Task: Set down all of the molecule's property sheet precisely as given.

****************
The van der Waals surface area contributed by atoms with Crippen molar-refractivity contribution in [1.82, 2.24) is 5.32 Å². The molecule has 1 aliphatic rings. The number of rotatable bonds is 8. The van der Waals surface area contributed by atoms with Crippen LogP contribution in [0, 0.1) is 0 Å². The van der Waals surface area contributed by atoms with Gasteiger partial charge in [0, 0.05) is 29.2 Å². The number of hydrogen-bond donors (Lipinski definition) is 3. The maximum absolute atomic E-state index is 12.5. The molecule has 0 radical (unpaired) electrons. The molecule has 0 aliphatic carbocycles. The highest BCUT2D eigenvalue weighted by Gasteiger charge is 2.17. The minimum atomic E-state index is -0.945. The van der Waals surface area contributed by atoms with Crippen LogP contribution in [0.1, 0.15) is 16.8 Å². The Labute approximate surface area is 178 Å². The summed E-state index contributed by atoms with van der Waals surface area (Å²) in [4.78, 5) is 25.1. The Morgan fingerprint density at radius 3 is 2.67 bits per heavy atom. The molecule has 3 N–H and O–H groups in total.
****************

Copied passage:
The van der Waals surface area contributed by atoms with Crippen molar-refractivity contribution in [1.82, 2.24) is 5.32 Å². The molecule has 1 aliphatic rings. The number of rotatable bonds is 8. The van der Waals surface area contributed by atoms with Crippen LogP contribution in [0, 0.1) is 0 Å². The van der Waals surface area contributed by atoms with Gasteiger partial charge in [0, 0.05) is 29.2 Å². The number of hydrogen-bond donors (Lipinski definition) is 3. The maximum absolute atomic E-state index is 12.5. The molecule has 0 radical (unpaired) electrons. The molecule has 0 aliphatic carbocycles. The highest BCUT2D eigenvalue weighted by Gasteiger charge is 2.17. The minimum atomic E-state index is -0.945. The van der Waals surface area contributed by atoms with Crippen LogP contribution in [0.1, 0.15) is 16.8 Å². The Labute approximate surface area is 178 Å². The summed E-state index contributed by atoms with van der Waals surface area (Å²) in [4.78, 5) is 25.1. The Morgan fingerprint density at radius 3 is 2.67 bits per heavy atom. The molecule has 3 N–H and O–H groups in total.